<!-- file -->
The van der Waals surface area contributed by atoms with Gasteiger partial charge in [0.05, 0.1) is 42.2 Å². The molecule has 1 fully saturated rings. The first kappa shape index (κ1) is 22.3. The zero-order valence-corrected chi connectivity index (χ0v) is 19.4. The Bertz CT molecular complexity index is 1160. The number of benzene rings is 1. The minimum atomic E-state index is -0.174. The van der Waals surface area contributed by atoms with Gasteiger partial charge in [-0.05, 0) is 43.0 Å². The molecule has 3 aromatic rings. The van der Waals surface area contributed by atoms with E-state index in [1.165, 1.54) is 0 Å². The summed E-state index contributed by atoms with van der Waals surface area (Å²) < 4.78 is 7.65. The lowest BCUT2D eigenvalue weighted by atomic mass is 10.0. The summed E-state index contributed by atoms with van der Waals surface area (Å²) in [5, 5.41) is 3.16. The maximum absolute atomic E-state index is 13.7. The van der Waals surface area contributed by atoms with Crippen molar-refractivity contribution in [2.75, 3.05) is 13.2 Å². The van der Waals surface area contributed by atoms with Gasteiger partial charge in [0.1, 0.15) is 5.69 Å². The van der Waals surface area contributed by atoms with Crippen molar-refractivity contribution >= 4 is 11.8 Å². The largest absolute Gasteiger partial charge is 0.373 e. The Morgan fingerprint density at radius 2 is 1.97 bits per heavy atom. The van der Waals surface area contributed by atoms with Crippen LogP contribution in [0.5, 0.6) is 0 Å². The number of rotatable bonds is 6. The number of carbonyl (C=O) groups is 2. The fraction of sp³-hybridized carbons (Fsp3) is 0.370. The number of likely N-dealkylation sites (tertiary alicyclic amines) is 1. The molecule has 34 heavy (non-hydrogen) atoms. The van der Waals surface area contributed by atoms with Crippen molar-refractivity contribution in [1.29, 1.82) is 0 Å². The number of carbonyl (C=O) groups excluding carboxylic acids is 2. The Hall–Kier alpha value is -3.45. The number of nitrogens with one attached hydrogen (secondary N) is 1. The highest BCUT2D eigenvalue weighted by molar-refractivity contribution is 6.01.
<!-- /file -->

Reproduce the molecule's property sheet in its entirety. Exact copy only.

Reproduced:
The van der Waals surface area contributed by atoms with Gasteiger partial charge in [0.05, 0.1) is 42.2 Å². The molecule has 1 fully saturated rings. The first kappa shape index (κ1) is 22.3. The zero-order valence-corrected chi connectivity index (χ0v) is 19.4. The Bertz CT molecular complexity index is 1160. The number of benzene rings is 1. The minimum atomic E-state index is -0.174. The van der Waals surface area contributed by atoms with Gasteiger partial charge in [-0.05, 0) is 43.0 Å². The molecule has 3 aromatic rings. The van der Waals surface area contributed by atoms with E-state index in [1.165, 1.54) is 0 Å². The summed E-state index contributed by atoms with van der Waals surface area (Å²) < 4.78 is 7.65. The lowest BCUT2D eigenvalue weighted by atomic mass is 10.0. The summed E-state index contributed by atoms with van der Waals surface area (Å²) in [5, 5.41) is 3.16. The maximum absolute atomic E-state index is 13.7. The van der Waals surface area contributed by atoms with Crippen molar-refractivity contribution in [2.75, 3.05) is 13.2 Å². The van der Waals surface area contributed by atoms with Gasteiger partial charge in [0.1, 0.15) is 5.69 Å². The van der Waals surface area contributed by atoms with Crippen molar-refractivity contribution >= 4 is 11.8 Å². The largest absolute Gasteiger partial charge is 0.373 e. The Morgan fingerprint density at radius 2 is 1.97 bits per heavy atom. The van der Waals surface area contributed by atoms with Crippen LogP contribution in [0.5, 0.6) is 0 Å². The number of rotatable bonds is 6. The number of carbonyl (C=O) groups is 2. The fraction of sp³-hybridized carbons (Fsp3) is 0.370. The number of likely N-dealkylation sites (tertiary alicyclic amines) is 1. The molecule has 34 heavy (non-hydrogen) atoms. The van der Waals surface area contributed by atoms with Crippen molar-refractivity contribution in [1.29, 1.82) is 0 Å². The number of carbonyl (C=O) groups excluding carboxylic acids is 2. The Hall–Kier alpha value is -3.45. The number of nitrogens with one attached hydrogen (secondary N) is 1. The highest BCUT2D eigenvalue weighted by molar-refractivity contribution is 6.01.